When Cheney was tapped for the veep job, he didn’t need it. He didn’t need the money. He wasn’t seeking fame or lime-light or glory. He had no legacy that he had to write.

He decided to serve his country. Pretty admirable, if you ask me. And since he expects nothing in return, he feels no need to play politics with the media.

Reporters beware. If you ask Dick Cheney a question, expect an answer. Quick. Direct. Truthful.

In contrast to Bill O’Reilly, the spin doesn’t stop here. Nothing was ever spun in the first place.

Tuesday, January 16, 2007

Liberals Say the War Isn’t Over

I was prepared today to write an article congratulating liberals on their victory. I was going to say that they had won the civil rights war; there was no longer any reason to continue fighting it.

As evidence that they had won, I was going to point to the federally-mandated observance of Martin Luther King, Jr.’s birthday. Dr. King is the only human being that we honor is this method. We do not honor any president on their birthday. (We used to; we had separate holidays for presidents Washington and Lincoln — just watch Bing Crosby in “Holiday Inn” to see how they used to do it in the 1940s. But it was too inconvenient to have two holidays so close together, so they were morphed into a single celebration, supposedly honoring all presidents.)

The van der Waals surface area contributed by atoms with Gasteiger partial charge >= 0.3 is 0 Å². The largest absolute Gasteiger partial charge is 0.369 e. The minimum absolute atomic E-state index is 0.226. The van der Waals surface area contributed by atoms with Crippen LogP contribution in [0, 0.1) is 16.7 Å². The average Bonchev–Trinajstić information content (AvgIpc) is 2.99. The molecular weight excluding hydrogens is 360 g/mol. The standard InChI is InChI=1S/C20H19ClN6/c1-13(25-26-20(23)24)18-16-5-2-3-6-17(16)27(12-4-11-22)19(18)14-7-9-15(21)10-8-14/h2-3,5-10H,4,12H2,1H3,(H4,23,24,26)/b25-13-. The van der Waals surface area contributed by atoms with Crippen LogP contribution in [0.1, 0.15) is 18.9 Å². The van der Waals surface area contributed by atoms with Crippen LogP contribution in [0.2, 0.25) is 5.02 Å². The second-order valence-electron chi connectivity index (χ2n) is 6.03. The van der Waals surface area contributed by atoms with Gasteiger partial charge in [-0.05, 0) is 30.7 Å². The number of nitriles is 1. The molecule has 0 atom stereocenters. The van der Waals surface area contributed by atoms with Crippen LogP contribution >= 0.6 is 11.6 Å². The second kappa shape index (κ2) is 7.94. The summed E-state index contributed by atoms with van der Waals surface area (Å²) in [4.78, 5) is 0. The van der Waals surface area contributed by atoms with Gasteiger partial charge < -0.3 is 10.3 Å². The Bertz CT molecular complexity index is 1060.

We don’t honor any other birthdays. Not even the birthdays of liberal bastions like Franklin Roosevelt or John Kennedy or George McGovern. No liberal is worth of such tribute. None except, of course, Dr. King.

And in typical liberal fashion, we don’t actually celebrate anything he did, we just celebrate the fact that he was born. We don’t celebrate each August 28, the date he delivered his famous “I Have a Dream” speech. We don’t celebrate each March 25, when he led the famous march to Montgomery. Surely these — or any number of similar events in his life — would have been worthy of note.

No, liberals are never interested in what people actually do. One’s intentions, their wealth (or lack of it), or their heritage is sufficient for notice.

Of course, that’s in direct contrast with King’s dream that his “four little children will one day live in a nation where they will not be judged by the color of their skin but by the content of their character." True liberals are not interested in judging people by the content of their character. Their love of affirmative action policies proves that they would much rather judge people by the color of their skin.